Preview: StarCraft II multiplayer
Last week, I was fortunate enough to be invited over to Blizzard headquarters down in Irvine to get the first hands-on look at the eagerly anticipated StarCraft II. While the original plan was for us to get some hands-on time with the Terran campaign in the single-player mode, we were informed a few days before the event that the focus had shifted, and that we would be seeing multiplayer instead. Either way, I was happy; it’s StarCraft II!
Hit the jump and see what StarCraft II multiplayer is like, the cool new stuff they’re adding to the game, and some of the gameplay changes you’ll have to prepare for when the game is officially released.
StarCraft II (PC, Mac)
Developer: Blizzard Entertainment
Publisher: Blizzard Entertainment
After getting to the event and signing in, we were herded into an auditorium-like room with a bunch of really, really comfortable seats. After a very brief presentation on where StarCraft II was at, all the secret things we weren’t allowed to talk about, and how everything we were seeing was subject to change as a result of balance tweaks or design alterations, we got to watch two Blizzard employees go at it.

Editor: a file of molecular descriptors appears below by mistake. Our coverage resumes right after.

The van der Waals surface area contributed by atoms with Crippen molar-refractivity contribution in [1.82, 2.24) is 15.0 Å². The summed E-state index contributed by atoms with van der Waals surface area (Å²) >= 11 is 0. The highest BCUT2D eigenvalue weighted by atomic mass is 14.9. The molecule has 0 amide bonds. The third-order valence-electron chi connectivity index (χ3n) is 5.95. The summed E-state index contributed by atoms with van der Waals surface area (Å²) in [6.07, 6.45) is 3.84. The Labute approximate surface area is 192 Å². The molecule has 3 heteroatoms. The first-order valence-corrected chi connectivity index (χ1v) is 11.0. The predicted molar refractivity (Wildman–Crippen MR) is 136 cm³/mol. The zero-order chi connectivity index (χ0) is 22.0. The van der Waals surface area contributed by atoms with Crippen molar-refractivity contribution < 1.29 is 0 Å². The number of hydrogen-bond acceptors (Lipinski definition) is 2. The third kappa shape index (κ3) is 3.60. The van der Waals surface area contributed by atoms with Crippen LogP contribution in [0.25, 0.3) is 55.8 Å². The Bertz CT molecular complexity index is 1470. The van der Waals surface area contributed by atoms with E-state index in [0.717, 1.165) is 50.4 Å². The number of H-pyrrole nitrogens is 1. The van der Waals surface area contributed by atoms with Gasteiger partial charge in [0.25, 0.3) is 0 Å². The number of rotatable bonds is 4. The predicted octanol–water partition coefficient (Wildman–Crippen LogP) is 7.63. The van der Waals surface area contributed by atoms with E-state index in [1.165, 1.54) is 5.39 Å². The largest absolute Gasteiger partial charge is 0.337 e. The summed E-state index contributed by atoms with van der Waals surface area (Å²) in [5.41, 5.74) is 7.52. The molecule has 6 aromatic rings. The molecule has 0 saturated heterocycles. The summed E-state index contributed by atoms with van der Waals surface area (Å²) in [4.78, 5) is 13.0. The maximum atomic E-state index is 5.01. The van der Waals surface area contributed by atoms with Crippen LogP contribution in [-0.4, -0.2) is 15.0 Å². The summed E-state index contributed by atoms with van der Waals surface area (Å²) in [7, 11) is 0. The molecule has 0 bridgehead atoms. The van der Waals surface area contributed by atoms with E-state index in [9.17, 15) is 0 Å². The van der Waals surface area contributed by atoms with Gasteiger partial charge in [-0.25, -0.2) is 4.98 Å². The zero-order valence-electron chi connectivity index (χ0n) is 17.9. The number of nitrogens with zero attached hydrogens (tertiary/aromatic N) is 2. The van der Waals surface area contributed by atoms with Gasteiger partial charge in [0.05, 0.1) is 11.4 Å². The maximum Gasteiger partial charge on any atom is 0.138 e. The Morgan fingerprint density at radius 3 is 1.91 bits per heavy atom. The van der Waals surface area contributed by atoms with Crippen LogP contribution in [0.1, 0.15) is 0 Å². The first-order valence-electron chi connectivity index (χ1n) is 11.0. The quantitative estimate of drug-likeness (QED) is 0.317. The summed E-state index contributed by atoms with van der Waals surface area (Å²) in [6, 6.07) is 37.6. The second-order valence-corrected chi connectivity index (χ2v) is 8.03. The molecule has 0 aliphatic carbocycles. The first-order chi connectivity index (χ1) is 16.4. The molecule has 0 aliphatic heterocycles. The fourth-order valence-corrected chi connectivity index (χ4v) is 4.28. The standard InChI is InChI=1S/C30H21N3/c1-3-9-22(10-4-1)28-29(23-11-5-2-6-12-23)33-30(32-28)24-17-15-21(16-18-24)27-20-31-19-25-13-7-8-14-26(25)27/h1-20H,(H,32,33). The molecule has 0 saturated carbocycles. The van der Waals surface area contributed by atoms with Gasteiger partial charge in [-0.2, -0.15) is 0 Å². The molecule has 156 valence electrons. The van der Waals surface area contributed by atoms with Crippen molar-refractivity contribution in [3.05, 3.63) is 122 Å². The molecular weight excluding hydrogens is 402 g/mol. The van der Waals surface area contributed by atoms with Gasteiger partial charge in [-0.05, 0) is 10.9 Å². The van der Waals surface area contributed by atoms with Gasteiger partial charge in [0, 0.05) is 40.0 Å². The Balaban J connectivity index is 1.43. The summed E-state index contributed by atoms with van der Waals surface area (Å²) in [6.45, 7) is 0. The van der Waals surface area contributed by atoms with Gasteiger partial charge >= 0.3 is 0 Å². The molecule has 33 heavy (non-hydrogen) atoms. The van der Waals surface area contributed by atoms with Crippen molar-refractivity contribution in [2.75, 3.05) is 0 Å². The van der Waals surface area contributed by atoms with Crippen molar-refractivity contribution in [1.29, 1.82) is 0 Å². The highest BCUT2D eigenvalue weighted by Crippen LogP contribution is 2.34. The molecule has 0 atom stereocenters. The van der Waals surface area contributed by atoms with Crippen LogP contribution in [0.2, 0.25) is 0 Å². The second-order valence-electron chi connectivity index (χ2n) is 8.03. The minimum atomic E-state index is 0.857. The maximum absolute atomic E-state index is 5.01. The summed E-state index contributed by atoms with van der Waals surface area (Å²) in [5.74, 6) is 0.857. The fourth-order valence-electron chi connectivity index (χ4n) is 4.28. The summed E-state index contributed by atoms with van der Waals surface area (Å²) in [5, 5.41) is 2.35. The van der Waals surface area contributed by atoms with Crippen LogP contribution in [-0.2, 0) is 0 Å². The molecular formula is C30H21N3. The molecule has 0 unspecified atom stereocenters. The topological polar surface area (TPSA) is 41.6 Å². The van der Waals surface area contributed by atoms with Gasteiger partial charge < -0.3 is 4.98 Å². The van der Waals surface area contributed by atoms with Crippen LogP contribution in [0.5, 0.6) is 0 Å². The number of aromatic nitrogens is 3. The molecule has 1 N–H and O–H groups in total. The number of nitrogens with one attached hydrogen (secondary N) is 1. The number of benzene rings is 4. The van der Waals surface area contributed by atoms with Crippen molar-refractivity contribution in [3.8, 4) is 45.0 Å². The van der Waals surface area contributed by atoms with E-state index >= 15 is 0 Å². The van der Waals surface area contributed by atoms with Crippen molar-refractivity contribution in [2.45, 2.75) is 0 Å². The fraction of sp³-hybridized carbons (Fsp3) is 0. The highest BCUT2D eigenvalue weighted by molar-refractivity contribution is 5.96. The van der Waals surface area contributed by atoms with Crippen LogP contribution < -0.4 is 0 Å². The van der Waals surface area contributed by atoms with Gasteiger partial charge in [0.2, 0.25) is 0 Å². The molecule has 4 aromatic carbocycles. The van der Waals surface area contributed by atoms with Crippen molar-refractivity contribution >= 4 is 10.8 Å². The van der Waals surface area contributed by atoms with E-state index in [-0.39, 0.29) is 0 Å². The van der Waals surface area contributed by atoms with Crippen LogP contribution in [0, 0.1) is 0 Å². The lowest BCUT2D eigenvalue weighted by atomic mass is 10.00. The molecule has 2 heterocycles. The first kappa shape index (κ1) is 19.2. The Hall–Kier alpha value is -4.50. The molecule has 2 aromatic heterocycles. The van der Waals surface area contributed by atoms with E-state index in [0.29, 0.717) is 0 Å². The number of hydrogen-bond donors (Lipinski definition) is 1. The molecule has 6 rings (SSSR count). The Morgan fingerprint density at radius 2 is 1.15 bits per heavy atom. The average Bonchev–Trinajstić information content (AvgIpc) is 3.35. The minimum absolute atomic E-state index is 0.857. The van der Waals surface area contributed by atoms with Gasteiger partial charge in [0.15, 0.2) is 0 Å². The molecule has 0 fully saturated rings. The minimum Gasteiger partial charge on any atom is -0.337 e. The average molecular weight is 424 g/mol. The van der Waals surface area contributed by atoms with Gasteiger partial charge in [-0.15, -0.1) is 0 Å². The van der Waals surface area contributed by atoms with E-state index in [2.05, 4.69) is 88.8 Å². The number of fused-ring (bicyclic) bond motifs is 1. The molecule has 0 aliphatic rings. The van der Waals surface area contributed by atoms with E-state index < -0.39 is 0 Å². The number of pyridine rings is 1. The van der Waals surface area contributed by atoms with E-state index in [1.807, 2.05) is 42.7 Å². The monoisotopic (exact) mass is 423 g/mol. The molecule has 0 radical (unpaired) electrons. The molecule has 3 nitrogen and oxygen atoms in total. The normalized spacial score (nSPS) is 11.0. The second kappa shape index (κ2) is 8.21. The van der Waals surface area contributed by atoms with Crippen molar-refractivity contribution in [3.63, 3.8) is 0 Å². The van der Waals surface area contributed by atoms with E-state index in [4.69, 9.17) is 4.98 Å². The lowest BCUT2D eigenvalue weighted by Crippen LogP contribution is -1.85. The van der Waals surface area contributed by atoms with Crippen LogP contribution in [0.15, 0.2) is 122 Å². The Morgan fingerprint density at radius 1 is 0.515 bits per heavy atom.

This was particularly intimidating, because, as you would expect, Blizzard employees are very, very good at StarCraft. While I previously had never understood the appeal of watching competitive StarCraft, these matches were actually extremely interesting, thanks in large part to the guy who was doing all the commentating. As the two Blizzard players slammed out units quicker than most people can set up three pylons and a gateway, you could hear all the games press muttering to each other about how long it had been since we had all played StarCraft and how badly we were going to get our asses kicked.
After watching the three games, they let us loose to try out the multiplayer part of the game ourselves. So, let’s get straight to it. Is StarCraft II good?
Sweet jesus, yes.
If you’re one of the .01% of gamers who has never played StarCraft, it’s a game that helped define the real-time strategy genre. You pick from one of three races — the Terrans, the Protoss, or the Zerg — and build up your base and army while trying to take your opponents out.